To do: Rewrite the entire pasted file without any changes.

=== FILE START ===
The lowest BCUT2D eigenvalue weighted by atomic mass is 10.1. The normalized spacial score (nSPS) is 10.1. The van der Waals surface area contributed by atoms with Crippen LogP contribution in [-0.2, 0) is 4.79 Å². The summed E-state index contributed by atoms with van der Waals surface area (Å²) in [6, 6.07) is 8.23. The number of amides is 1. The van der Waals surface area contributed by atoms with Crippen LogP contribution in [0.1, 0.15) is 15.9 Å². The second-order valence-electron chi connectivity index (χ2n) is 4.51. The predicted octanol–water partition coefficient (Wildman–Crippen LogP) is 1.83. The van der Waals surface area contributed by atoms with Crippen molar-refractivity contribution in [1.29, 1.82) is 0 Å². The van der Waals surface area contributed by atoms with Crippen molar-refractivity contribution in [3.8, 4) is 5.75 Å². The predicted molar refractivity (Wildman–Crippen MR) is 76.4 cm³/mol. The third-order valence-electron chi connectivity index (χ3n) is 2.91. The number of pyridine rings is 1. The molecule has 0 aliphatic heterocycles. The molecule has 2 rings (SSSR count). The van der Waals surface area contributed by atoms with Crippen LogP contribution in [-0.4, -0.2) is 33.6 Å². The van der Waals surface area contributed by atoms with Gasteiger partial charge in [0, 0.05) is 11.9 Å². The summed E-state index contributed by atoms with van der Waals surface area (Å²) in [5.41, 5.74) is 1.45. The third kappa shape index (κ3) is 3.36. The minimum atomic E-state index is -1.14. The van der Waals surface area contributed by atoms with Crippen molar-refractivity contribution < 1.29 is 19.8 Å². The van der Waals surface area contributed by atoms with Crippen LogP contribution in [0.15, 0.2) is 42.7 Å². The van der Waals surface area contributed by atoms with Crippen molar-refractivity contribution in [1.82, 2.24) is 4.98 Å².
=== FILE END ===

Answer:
The lowest BCUT2D eigenvalue weighted by atomic mass is 10.1. The normalized spacial score (nSPS) is 10.1. The van der Waals surface area contributed by atoms with Crippen LogP contribution in [-0.2, 0) is 4.79 Å². The summed E-state index contributed by atoms with van der Waals surface area (Å²) in [6, 6.07) is 8.23. The number of amides is 1. The van der Waals surface area contributed by atoms with Crippen LogP contribution in [0.1, 0.15) is 15.9 Å². The second-order valence-electron chi connectivity index (χ2n) is 4.51. The predicted octanol–water partition coefficient (Wildman–Crippen LogP) is 1.83. The van der Waals surface area contributed by atoms with Crippen molar-refractivity contribution in [1.29, 1.82) is 0 Å². The van der Waals surface area contributed by atoms with Crippen molar-refractivity contribution in [3.8, 4) is 5.75 Å². The predicted molar refractivity (Wildman–Crippen MR) is 76.4 cm³/mol. The third-order valence-electron chi connectivity index (χ3n) is 2.91. The number of pyridine rings is 1. The molecule has 0 aliphatic heterocycles. The molecule has 2 rings (SSSR count). The van der Waals surface area contributed by atoms with Crippen LogP contribution in [-0.4, -0.2) is 33.6 Å². The van der Waals surface area contributed by atoms with Gasteiger partial charge in [0, 0.05) is 11.9 Å². The summed E-state index contributed by atoms with van der Waals surface area (Å²) in [5.41, 5.74) is 1.45. The third kappa shape index (κ3) is 3.36. The minimum atomic E-state index is -1.14. The van der Waals surface area contributed by atoms with Crippen molar-refractivity contribution < 1.29 is 19.8 Å². The van der Waals surface area contributed by atoms with Crippen LogP contribution in [0.15, 0.2) is 42.7 Å². The van der Waals surface area contributed by atoms with Crippen molar-refractivity contribution in [1.82, 2.24) is 4.98 Å².